Beads and Toys

The tradition of throwing colorful beads and toys to the revelers in the parade has existed since the late 19th century, though it is mostly specific to the New Orleans Mardi Gras celebrations. These little trinkets, known as Mardi Gras “throws” became prevalent in the late 19th century, when the King of the Parade, known as Rex, began to toss them into the crowds of revelers as gifts. Besides cheap plastic beads, small toys, and plastic coins called doubloons are also popular Mardi Gras throws. The people who throw the beads from the balconies are from local social organizations known as krewes, and depending on the krewe, one can pick up all kinds of little souvenirs. One of the well-known Social Clubs of New Orleans, called the Zulu Social Aid and Pleasure Club, for example, throws hand painted coconuts into the crowd.

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King Zulu, 1974, in New Orleans, LA.

The traditional glass Mardi Gras beads, which once were produced in Japan and Czechoslovakia, have now been outsourced to China for mass production, though in recent years glass beads are witnessing a retro revival. Another custom that has been observed in New Orleans is the exchange of beads and trinkets for the baring of women’s breasts. Though strictly speaking, this is not a tradition, but more of a corruption of the old custom, it is still fairly common to see this happening in tourist areas like the French Quarter.

Criticisms Against the Festival

As can be expected with such a festival of decadence and debauchery, Mardi Gras has always had some outspoken critics. Right from the Middle Ages, when the local authorities declared the celebrations to be disorderly and against social norms, to present day contentions, like the liberal nature of the festival, and the number of accidents that take place in the chaos of the parades. Police and other crime fighters claim that the festival encourages a high number of minor crimes, such as theft, assault, and the consumption of illegal substances. A number of right-wing bodies denounce the festival on grounds of it being too liberal, and against traditional values. For example, the Sydney Mardi Gras is an annual LGBTQI parade that is attended by thousands of people, which has come under a lot of fire for being “Anti-Christian”. Other criticisms of the festival are the number of injuries that take place in the parades. Each year hundreds of people are injured by the passing floats, or suffer minor wounds as a result of the milling crowds. While the law enforcement does its best to keep the crowds under control, it is a difficult job. However, as the festivals have become more regulated over time, there has been an observed decrease in crime rates, and better facilities for injuries, which is definitely an improvement. (3)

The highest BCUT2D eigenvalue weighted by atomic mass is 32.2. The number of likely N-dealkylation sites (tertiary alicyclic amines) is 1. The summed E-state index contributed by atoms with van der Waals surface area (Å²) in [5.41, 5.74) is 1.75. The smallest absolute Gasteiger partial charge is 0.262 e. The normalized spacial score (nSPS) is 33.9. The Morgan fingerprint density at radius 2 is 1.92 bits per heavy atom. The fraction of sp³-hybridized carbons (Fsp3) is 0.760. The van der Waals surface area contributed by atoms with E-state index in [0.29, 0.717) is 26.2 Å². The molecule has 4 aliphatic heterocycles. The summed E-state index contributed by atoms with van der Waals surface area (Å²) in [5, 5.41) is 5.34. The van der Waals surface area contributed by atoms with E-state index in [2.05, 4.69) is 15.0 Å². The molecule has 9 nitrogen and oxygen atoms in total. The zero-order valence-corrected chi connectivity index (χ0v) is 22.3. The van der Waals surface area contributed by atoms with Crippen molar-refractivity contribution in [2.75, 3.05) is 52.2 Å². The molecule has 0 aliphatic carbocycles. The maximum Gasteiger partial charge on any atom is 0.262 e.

The Future of Mardi Gras

While the critics of Mardi Gras may speak out against the festival, there is no doubt that the contribution of the festival to local culture and economy is undeniable. For example, the annual Mardi Gras celebrated in New Orleans was estimated in 2009 to have a direct economic impact of $145 million, and an indirect impact of $322 million on the city’s coffers (4). Though the celebrations might be too wild for some, and there are often complaints of public disorder, it is clear that the tradition of Mardi Gras will continue, and that each country will strive to make the celebrations even more spectacular each year. Even New Orleans saw the revival of its beloved Carnival parade after the disastrous havoc wreaked by Hurricane Katrina in 2009. It seems that for the revelers, the festival holds too special a place in their hearts, and really is their last opportunity to celebrate before shutting down completely for Lent. As they would say in New Orleans, “Laissez les bon temps rouler!” or “Let the good times roll!”

References